The service schedule for the launch of the P3 Network in May 2014 indicates that its three member carriers intend to maintain or even accelerate vessel speeds.
The schedule announced two weeks ago by Maersk Line, Mediterranean Shipping Co. and CMA CGM could force other carriers to speed up their vessels, according to Drewry Maritime Research.
The P3 schedule shows that the three carriers plan to increase average eastbound vessel speed on the trans-Pacific from 19.6 knots to 19.9 knots as of the second quarter of 2014.
This is almost one knot faster than the current trans-Pacific route average of 19 knots and suggests that the P3 carriers may be looking to compete against air freight, Drewry said in its Container Insight Weekly.
But on the westbound trans-Pacific backhaul, the P3 carriers plan to reduce the average from 13.3 knots to an even slower 12.4 knots. This compares with the current industry standard of 14.5 knots. “P3’s argument is that most westbound traffic is low value, so does not require express services,” Drewry said.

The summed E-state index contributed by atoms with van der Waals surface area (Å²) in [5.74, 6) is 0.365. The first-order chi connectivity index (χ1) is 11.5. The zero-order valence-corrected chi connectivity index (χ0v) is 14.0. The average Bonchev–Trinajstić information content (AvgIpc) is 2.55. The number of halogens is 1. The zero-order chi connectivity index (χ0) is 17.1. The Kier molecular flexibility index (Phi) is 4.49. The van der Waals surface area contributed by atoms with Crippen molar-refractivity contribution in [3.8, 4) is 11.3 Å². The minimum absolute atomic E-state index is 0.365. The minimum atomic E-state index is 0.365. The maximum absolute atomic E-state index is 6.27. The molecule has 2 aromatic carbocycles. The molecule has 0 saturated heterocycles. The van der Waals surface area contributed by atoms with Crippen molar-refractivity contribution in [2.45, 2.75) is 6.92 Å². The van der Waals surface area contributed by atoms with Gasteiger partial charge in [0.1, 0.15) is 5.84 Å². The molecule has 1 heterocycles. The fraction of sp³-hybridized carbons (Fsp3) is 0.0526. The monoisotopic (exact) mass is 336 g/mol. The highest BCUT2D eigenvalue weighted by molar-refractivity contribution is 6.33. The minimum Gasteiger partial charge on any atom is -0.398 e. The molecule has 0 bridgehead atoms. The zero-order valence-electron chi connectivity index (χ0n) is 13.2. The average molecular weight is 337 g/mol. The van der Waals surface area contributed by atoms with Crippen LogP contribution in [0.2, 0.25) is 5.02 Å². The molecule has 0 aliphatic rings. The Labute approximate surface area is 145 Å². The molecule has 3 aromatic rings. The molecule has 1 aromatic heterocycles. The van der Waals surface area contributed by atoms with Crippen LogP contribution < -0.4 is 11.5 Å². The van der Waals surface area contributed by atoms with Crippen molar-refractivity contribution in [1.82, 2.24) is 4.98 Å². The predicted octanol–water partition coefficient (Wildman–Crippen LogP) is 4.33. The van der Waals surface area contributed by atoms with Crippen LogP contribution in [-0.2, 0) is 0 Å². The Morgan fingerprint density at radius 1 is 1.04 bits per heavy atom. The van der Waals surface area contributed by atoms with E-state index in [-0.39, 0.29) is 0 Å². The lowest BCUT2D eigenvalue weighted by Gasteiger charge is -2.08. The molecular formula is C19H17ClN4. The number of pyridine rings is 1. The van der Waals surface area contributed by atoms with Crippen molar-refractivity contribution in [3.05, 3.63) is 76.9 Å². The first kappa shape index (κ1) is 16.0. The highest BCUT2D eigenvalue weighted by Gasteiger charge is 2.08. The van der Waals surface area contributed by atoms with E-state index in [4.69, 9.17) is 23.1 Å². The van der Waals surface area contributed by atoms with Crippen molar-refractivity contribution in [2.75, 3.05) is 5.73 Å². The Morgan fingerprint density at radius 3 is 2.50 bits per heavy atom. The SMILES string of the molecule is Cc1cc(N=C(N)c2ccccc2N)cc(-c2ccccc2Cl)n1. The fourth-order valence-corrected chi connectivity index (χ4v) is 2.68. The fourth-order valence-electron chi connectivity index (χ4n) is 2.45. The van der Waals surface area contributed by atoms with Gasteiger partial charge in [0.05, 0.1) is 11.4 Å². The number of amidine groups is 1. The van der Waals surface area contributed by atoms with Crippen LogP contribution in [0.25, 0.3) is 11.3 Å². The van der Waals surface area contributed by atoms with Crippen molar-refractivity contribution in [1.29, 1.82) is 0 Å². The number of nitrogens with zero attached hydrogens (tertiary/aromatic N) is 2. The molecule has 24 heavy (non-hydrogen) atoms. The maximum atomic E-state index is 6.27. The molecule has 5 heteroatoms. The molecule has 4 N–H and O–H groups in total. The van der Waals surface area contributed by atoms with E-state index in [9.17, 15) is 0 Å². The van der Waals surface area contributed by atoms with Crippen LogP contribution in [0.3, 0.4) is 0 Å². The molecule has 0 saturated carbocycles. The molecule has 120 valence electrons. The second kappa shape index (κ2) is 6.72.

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On westbound services from Asia to North Europe, the P3 carriers will maintain their current average vessel speed of 19.5 knots, but plan to increase the speed on the backhaul to Asia slightly from 14.4 knots to 14.7 knots.
This means that other carriers will more or less be compelled to follow suit at a time when they can ill afford it, because they do not have the same economies of scale as the P3 alliance.
“In other words, the P3 alliance will put pressure on other carriers to spend more money on fuel, although the jury is still out on its benefits,” Drewry said.